14. 14.
    American Diabetes Association. Standards of medical care in diabetes–2014. Diabetes Care. 2014;37(Suppl 1):S14–80.CrossRefGoogle Scholar
  15. 15.
    Wirth C, Strochlic R, Getz C. Hunger in the fields: food insecurity among farmworkers in Fresno County. Davis: California Institute for Rural Studies; 2007.Google Scholar
  16. 16.
    Ayala M, et al. In their own words: farmworker access to health care in four California regions. Davis: California Institute for Rural Studies; 2003.Google Scholar
  17. 17.
    Moreno G, Morales LS. Hablamos Juntos (together we speak): interpreters, provider communication, and satisfaction with care. J Gen Int Med. 2010;25(12):1282–8.CrossRefGoogle Scholar
  18. 18.
    Brown AF, et al. Health behaviors and quality of care among Latinos with diabetes in managed care. Am J Public Health. 2003;93(10):1694–8.CrossRefPubMedPubMedCentralGoogle Scholar
  19. 19.
    Ornelas IJ, Perreira KM. The role of migration in the development of depressive symptoms among Latino immigrant parents in the USA. Soc Sci Med. 2011;73(8):1169–77.CrossRefPubMedPubMedCentralGoogle Scholar
  20. 20.
    Piwowar A, Knapik-Kordecka M, Warwas M. Oxidative stress and endothelium dysfunction in diabetes mellitus type 2. Pol Merkur Lekarski. 2008;25(146):120–3.PubMedGoogle Scholar
  21. 21.
    Chang CM, et al. Acute and chronic fluctuations in blood glucose levels can increase oxidative stress in type 2 diabetes mellitus. Acta Diabetol. 2012;49(Suppl 1):S171–7.CrossRefPubMedGoogle Scholar
  22. 22.
    Quagliaro L, et al. Intermittent high glucose enhances apoptosis related to oxidative stress in human umbilical vein endothelial cells: the role of protein kinase C and NAD(P)H-oxidase activation. Diabetes. 2003;52(11):2795–804.CrossRefPubMedGoogle Scholar
  23. 23.
    Rizzo MR, et al. Relationships between daily acute glucose fluctuations and cognitive performance among aged type 2 diabetic patients. Diabetes Care. 2010;33(10):2169–74.CrossRefPubMedPubMedCentralGoogle Scholar
  24. 24.
    Nunez de Jaimes F, et al. Implementation of language assessments for staff interpreters in community health centers. J Health Care Poor Underserved. 2013;24(3):1002–9.CrossRefPubMedGoogle Scholar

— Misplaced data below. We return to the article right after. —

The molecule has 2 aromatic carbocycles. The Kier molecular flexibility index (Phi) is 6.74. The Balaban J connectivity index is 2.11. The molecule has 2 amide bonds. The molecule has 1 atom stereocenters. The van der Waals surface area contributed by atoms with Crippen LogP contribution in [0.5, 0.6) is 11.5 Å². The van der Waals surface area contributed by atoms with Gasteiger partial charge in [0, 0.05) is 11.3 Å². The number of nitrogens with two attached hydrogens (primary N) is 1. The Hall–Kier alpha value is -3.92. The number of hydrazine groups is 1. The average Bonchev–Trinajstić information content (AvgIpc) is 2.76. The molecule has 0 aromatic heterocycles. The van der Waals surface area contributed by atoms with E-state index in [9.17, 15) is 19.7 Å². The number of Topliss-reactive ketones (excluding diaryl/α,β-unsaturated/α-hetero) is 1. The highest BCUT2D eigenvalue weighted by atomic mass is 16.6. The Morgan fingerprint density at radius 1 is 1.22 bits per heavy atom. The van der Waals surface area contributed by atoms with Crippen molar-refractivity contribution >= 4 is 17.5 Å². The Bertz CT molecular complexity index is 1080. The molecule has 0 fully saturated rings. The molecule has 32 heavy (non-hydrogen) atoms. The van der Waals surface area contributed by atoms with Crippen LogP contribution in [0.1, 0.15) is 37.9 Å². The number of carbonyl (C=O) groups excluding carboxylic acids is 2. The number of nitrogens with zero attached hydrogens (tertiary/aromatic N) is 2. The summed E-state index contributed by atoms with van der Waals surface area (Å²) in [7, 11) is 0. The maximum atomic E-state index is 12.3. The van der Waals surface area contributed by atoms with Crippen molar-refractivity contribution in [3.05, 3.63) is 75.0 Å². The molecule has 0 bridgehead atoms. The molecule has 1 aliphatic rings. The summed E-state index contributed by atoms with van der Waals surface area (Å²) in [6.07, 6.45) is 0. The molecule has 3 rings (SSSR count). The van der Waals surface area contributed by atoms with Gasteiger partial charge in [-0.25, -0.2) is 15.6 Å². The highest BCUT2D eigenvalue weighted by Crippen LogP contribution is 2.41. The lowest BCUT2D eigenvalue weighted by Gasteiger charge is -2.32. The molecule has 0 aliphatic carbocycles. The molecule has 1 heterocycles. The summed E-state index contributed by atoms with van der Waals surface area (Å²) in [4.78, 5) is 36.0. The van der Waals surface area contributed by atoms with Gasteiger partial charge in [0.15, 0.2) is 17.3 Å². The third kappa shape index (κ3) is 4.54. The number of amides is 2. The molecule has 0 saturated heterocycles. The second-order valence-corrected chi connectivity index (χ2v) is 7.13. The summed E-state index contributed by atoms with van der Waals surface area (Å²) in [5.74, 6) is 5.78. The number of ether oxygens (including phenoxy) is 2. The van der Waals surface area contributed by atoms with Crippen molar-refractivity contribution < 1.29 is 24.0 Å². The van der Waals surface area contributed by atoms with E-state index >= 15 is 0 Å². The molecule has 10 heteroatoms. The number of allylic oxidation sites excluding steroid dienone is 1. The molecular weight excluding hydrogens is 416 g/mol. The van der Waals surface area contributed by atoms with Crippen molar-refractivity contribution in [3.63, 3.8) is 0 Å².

25. 25.
    The Translating Research Into Action for Diabetes. (TRIAD) study: a multicenter study of diabetes in managed care. Diabetes Care. 2002;25(2):386–9.CrossRefGoogle Scholar
  26. 26.
    Carroll D, et al. Findings from the national agricultural worker survey 2001–2002. Washington: US Department of Labor; 2005.Google Scholar
  27. 27.
    Andrade FC. Measuring the impact of diabetes on life expectancy and disability-free life expectancy among older adults in Mexico. J Gerontol B Psychol Sci Soc Sci. 2010;65B(3):381–9.CrossRefPubMedGoogle Scholar
  28. 28.
    Rubalcava LN, et al. The healthy migrant effect: new findings from the Mexican family life survey. Am J Public Health. 2008;98(1):78–84.CrossRefPubMedPubMedCentralGoogle Scholar
  29. 29.
    Vargas Bustamante A, et al. Variations in healthcare access and utilization among Mexican immigrants: the role of documentation status. J Immigr Minor Health. 2012;14(1):146–55.CrossRefPubMedGoogle Scholar
  30. 30.
    Quandt SA, et al. Farmworker and farmer perceptions of farmworker agricultural chemical exposure in North Carolina. Hum Organ. 1998;57:359–68.CrossRefGoogle Scholar
  31. 31.
    Kirk JK, et al. Disparities in A1C levels between Hispanic and non-Hispanic white adults with diabetes: a meta-analysis. Diabetes Care. 2008;31(2):240–6.CrossRefPubMedGoogle Scholar

Copyright information

© Springer Science+Business Media New York 2015

Authors and Affiliations

  • Gerardo Moreno
    • 1
  • Leo S. Morales
    • 2
  • Felicia Batts
    • 3
  • Christine Noguera
    • 4
  • Marilu Isiordia
    • 5
  • Carol M. Mangione
    • 6
    • 7
  1. 1.Department of Family MedicineDavid Geffen School of Medicine at UCLALos AngelesUSA
  2. 2.School of MedicineUniversity of WashingtonSeattleUSA
  3. 3.Livingston Health Centers, Inc.LivingstonUSA
  4. 4.Community Health Centers, Inc.StocktonUSA
  5. 5.University of California DavisDavisUSA
  6. 6.Division of Health Services Research and General Internal MedicineDavid Geffen School of Medicine at UCLALos AngelesUSA
  7. 7.Department of Health Policy and ManagementUCLA Fielding School of Public HealthLos AngelesUSA

Personalised recommendations